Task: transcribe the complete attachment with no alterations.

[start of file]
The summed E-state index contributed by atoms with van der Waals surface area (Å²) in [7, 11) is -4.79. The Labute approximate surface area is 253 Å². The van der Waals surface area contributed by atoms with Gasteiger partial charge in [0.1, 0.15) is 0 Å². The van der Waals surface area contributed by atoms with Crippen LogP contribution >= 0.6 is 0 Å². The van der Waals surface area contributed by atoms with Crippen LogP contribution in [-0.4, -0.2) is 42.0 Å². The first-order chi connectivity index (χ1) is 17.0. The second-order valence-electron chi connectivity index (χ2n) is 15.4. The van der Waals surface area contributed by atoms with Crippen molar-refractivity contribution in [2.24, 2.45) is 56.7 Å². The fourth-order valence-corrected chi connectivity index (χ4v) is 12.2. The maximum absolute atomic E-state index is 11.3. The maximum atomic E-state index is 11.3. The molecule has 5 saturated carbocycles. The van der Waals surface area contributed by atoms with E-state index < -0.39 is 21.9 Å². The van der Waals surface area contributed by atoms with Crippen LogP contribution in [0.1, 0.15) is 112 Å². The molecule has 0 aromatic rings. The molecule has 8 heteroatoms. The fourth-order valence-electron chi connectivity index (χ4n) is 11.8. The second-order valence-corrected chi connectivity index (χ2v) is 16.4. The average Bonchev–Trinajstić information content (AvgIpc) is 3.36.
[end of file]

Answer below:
The summed E-state index contributed by atoms with van der Waals surface area (Å²) in [7, 11) is -4.79. The Labute approximate surface area is 253 Å². The van der Waals surface area contributed by atoms with Gasteiger partial charge in [0.1, 0.15) is 0 Å². The van der Waals surface area contributed by atoms with Crippen LogP contribution >= 0.6 is 0 Å². The van der Waals surface area contributed by atoms with Crippen LogP contribution in [-0.4, -0.2) is 42.0 Å². The first-order chi connectivity index (χ1) is 17.0. The second-order valence-electron chi connectivity index (χ2n) is 15.4. The van der Waals surface area contributed by atoms with Crippen molar-refractivity contribution in [2.24, 2.45) is 56.7 Å². The fourth-order valence-corrected chi connectivity index (χ4v) is 12.2. The maximum absolute atomic E-state index is 11.3. The maximum atomic E-state index is 11.3. The molecule has 5 saturated carbocycles. The van der Waals surface area contributed by atoms with E-state index < -0.39 is 21.9 Å². The van der Waals surface area contributed by atoms with Crippen LogP contribution in [0.1, 0.15) is 112 Å². The molecule has 0 aromatic rings. The molecule has 8 heteroatoms. The fourth-order valence-electron chi connectivity index (χ4n) is 11.8. The second-order valence-corrected chi connectivity index (χ2v) is 16.4. The average Bonchev–Trinajstić information content (AvgIpc) is 3.36.